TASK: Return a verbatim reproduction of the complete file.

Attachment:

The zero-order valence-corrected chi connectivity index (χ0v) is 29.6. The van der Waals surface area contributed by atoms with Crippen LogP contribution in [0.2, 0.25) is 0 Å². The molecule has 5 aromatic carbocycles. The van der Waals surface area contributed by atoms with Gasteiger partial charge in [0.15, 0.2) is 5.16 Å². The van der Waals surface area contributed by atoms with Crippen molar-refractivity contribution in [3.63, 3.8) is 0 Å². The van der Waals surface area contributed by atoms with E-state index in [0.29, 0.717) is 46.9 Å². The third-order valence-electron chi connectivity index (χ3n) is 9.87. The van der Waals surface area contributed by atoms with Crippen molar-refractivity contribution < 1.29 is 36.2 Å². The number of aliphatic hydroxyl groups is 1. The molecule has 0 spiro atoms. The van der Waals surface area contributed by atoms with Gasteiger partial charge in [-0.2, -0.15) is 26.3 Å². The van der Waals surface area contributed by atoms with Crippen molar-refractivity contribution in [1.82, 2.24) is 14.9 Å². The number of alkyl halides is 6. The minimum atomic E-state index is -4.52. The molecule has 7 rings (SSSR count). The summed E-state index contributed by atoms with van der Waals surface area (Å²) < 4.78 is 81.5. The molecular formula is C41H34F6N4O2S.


The zero-order valence-corrected chi connectivity index (χ0v) is 29.6. The van der Waals surface area contributed by atoms with Crippen LogP contribution in [0.2, 0.25) is 0 Å². The molecule has 5 aromatic carbocycles. The van der Waals surface area contributed by atoms with Gasteiger partial charge in [0.15, 0.2) is 5.16 Å². The van der Waals surface area contributed by atoms with Crippen molar-refractivity contribution in [3.63, 3.8) is 0 Å². The van der Waals surface area contributed by atoms with E-state index in [0.29, 0.717) is 46.9 Å². The third-order valence-electron chi connectivity index (χ3n) is 9.87. The van der Waals surface area contributed by atoms with Crippen molar-refractivity contribution < 1.29 is 36.2 Å². The number of aliphatic hydroxyl groups is 1. The molecule has 0 spiro atoms. The van der Waals surface area contributed by atoms with Gasteiger partial charge in [-0.2, -0.15) is 26.3 Å². The van der Waals surface area contributed by atoms with Crippen molar-refractivity contribution in [1.82, 2.24) is 14.9 Å². The number of alkyl halides is 6. The minimum atomic E-state index is -4.52. The molecule has 7 rings (SSSR count). The summed E-state index contributed by atoms with van der Waals surface area (Å²) < 4.78 is 81.5. The molecular formula is C41H34F6N4O2S.